Moreover, AI, in its formative states, has limitations — ghosts in the machine that still puzzle engineers. The known possibility of AI systems to generate false or misleading information, known as "hallucinations," poses a significant challenge. In addition, the art of persuasion and the presentation of arguments, central to present day litigation, would, at least on paper, be superfluous to AI’s decision-making process. Accordingly, would the general population be happy in the knowledge that their disputes were going to be determined solely by the strength of evidence — or do the persuasive skills of lawyers still play a pivotal role in our appreciation of justice? Is this appreciation weighted in favor of plaintiffs or defendants, or both? These are pertinent issues that will continue to evolve as AI develops.
Notwithstanding the debate, ‘judicial’ AI has already been implemented in some instances to assist with decision-making. For example, Estonia has implemented an AI judge, primarily handling cases involving amounts under 7000 euros. While this threshold may seem relatively small, it raises important considerations about the applicability of AI judgment in different scenarios. For instance, let's consider a hypothetical case involving a contractual dispute of $10 million. In this scenario, speed and efficacy may be paramount. Accordingly, AI's ability to swiftly process vast amounts of data and identify relevant precedents could be a valuable attraction along the same lines as adjudication. It could, with contractual guardrails, significantly expedite the resolution of these types of cases. However, would the same be true for matters involving complex emotions, subjective judgment, or the weighing of more intangible factors such as equity and emotional response — in such cases would the human touch be preferable? In such instances, would parties feel more or less confident submitting their case before a human judge? Are humans uniquely equipped to understand what technology, at present, may not? Striking the right balance between AI and human judgment in the legal profession remains a debatable point, but one that will challenge our conceptions of legal judgment and the advice lawyers dispense to clients relating to the merits of various forms of dispute resolution — no different, perhaps, from the consideration of whether or not to resolve a matter in court or in an alternative dispute resolution procedure.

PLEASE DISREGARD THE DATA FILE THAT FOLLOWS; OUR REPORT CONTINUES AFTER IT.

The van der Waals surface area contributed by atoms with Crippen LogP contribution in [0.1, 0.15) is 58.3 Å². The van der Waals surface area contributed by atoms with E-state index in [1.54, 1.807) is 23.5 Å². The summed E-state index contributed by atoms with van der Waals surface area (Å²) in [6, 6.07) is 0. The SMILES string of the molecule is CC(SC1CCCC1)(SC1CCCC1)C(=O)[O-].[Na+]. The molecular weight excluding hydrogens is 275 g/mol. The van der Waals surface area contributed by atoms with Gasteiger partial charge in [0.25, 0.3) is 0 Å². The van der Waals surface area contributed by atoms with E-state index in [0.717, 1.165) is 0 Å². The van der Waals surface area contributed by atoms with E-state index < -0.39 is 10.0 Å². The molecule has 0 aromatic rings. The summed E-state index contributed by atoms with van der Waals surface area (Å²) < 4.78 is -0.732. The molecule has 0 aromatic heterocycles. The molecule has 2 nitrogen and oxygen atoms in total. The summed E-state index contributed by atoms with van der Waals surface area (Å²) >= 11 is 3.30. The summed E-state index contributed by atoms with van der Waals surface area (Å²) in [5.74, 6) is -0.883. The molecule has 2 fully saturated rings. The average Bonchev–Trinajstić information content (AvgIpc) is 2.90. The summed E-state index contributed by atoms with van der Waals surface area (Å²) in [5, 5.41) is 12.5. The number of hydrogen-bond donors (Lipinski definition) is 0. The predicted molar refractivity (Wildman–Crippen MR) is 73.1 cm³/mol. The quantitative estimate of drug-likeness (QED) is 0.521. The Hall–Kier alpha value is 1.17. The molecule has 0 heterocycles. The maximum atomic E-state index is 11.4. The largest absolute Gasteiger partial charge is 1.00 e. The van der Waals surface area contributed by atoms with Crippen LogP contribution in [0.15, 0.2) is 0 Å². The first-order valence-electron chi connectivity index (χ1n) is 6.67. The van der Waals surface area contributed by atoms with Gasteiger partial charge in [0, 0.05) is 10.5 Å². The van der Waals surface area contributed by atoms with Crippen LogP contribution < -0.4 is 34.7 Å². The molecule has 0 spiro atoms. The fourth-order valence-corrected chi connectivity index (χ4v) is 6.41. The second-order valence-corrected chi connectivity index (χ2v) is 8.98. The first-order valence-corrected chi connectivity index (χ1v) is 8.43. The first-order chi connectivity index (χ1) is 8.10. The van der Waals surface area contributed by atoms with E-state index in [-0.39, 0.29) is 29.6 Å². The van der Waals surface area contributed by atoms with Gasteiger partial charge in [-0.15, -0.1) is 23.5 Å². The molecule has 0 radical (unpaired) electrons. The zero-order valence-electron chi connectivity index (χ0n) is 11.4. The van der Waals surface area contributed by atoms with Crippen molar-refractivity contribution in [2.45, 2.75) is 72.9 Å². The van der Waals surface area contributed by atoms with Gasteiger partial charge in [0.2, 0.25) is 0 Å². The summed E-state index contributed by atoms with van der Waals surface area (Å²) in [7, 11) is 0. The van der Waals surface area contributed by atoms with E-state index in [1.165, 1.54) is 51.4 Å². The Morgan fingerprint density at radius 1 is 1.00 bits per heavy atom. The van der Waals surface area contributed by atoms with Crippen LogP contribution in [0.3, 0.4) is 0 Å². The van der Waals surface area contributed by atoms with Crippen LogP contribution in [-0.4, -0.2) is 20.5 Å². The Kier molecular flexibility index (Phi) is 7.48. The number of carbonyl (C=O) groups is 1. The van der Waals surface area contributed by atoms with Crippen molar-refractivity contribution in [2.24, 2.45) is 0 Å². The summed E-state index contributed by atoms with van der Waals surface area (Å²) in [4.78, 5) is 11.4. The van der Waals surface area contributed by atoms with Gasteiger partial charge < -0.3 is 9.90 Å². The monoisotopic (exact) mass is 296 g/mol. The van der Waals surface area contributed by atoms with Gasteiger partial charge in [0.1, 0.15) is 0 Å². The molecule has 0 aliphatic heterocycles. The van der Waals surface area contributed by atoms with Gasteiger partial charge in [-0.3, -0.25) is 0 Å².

In conclusion, the transformative potential of AI in the legal realm is undeniable. It can enhance efficiency, eliminate the need for emotional response to evidence, and expedite processes. However, the integration of AI in judgment must, as with all matters involving disputes, be approached with care. As machine learning develops, there may be cases where human judgment, with its nuanced understanding, empathy, and contextual analysis, remains irreplaceable, and matters where its appreciation and impersonal interpretation of vast quantities of data is preferable. Much will depend on the lawyers ability to understand and advise their client as to the most expeditious mechanism for dispute resolution. Here then, as we consider the implications of AI, do we find the essential piece of the tech puzzle — the lawyer. However you cut it, a lawyer’s ability to advise their client will be ever more paramount and those lawyers that engage with AI now will emerge triumphant in the arms race for retaining and generating new business.